GNSS Performance Standards and Certification
Spectrum Protection and Beyond
The live webinar took place on January 22, 2013.
Webinar Presentation Slides
On Tuesday, January 22 2013, the presenters covered:
- The history of GNSS receiver design, spectrum allocation and debate over performance standards
- Existing standards and those under active development
- The case for GNSS standards
- Which receiver functions should standards address?
- Overseeing and enforcing GNSS standards
- Lessons learned from applications domains that already have standards
- Test regimes for evaluating and certifying GNSS user equipmen
JULES McNEFF served as GPS Program Element Monitor at Air Force Headquarters in the Pentagon from 1986–89, as GPS focal point in the Office of the Secretary of Defense (OSD) Command, Control, Communications, and Intelligence (C3I) and Acquisition & Technology (A&T) from 1989–96, in industry supporting the National Security Space Architect from 1996–2002, as special assistant to the NASA administrator from 2002–03, and in supporting OSD Networks and Information Integration (NII) and the DoD Chief Information Officer (DoD CIO) from 2003 to present. He is vice-president for strategy and programs at Overlook Systems Technologies, Inc., in Vienna, Virginia, USA.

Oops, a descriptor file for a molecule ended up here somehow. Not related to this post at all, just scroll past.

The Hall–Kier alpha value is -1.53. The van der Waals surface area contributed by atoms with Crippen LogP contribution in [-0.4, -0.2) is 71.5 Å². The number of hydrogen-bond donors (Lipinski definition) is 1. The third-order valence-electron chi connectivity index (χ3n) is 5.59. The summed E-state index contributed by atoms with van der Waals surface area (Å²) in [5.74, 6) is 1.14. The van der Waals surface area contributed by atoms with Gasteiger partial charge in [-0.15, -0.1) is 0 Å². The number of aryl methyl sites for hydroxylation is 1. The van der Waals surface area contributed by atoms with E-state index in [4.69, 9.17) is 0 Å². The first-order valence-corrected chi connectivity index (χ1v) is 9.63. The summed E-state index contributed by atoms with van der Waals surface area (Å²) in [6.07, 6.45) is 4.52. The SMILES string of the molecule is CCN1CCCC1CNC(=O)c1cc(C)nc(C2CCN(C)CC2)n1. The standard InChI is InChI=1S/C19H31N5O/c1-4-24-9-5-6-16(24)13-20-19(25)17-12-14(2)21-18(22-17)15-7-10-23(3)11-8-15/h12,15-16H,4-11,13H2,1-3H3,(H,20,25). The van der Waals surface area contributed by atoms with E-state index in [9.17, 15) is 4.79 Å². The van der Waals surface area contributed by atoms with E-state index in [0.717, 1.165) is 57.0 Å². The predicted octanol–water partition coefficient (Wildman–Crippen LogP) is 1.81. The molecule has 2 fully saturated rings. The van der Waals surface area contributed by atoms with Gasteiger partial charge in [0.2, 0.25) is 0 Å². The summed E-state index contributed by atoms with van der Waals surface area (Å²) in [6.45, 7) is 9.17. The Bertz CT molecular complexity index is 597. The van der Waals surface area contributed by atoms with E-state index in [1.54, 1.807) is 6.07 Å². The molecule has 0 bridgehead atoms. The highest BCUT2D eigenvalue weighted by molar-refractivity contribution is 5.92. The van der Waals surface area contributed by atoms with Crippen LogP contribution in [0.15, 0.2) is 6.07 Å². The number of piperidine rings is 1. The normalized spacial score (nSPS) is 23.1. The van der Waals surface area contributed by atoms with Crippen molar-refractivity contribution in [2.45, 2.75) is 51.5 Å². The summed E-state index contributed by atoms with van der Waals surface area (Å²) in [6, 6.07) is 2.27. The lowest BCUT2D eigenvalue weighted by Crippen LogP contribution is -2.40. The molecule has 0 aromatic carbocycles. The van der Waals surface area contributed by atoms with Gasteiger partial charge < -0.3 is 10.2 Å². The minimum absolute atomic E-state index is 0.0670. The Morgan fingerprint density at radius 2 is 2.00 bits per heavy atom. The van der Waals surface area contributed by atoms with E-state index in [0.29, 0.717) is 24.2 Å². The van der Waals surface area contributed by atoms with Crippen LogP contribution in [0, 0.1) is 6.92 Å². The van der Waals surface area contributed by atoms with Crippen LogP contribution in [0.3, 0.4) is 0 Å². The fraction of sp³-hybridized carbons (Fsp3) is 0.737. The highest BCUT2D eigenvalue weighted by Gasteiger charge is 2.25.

CHRIS HEGARTY played an instrumental role in the selection of the frequency for the GPS third civil signal (L5), co-led the development of the specification for this signal, and served on a U.S./European technical working group that helped produce agreement on a common L1 civil signal design. Hegarty is chairman of the Program Management Committee (PMC) of RTCA, a private, not-for-profit corporation that develops consensus-based recommendations regarding communications, navigation, surveillance, and air traffic management (CNS/ATM) system issues.He is is director for communication, navigation, and surveillance engineering and spectrum at The MITRE Corporation.
RON BORSATO is vice-chair of the CTIA’s ERP Ad-Hoc Subgroup and also served as a technical advisor to the cellular sub-team of the LightSquared TWG. He actively participates in 3GPP on LTE and OTA matters. Borsato served as chair of the CTIA GPS Subgroup during the development of the test requirements. Borsato is principal architect at Spirent Communications and has 17 years of wireless industry experience.
DEMOZ GEBRE-EGZIABHER is an associate professor of aerospace engineering and mechanics at University of Minnesota-Twin Cities, USA. His research deals with the design of multi-sensor navigation and attitude determination systems for aerospace vehicles. Recently his work has focused on multi-sensor solutions for operations in GNSS-stressed and -denied environments.
Four hundred and fifty people registered for this webinar on GNSS
receiver standards and certification. They came from 28 states and
provinces (US and Canada) and 43 countries. They were divided roughly
into fifths: GNSS end users, equipment manufacturers, government,
product or application designers and system integrators.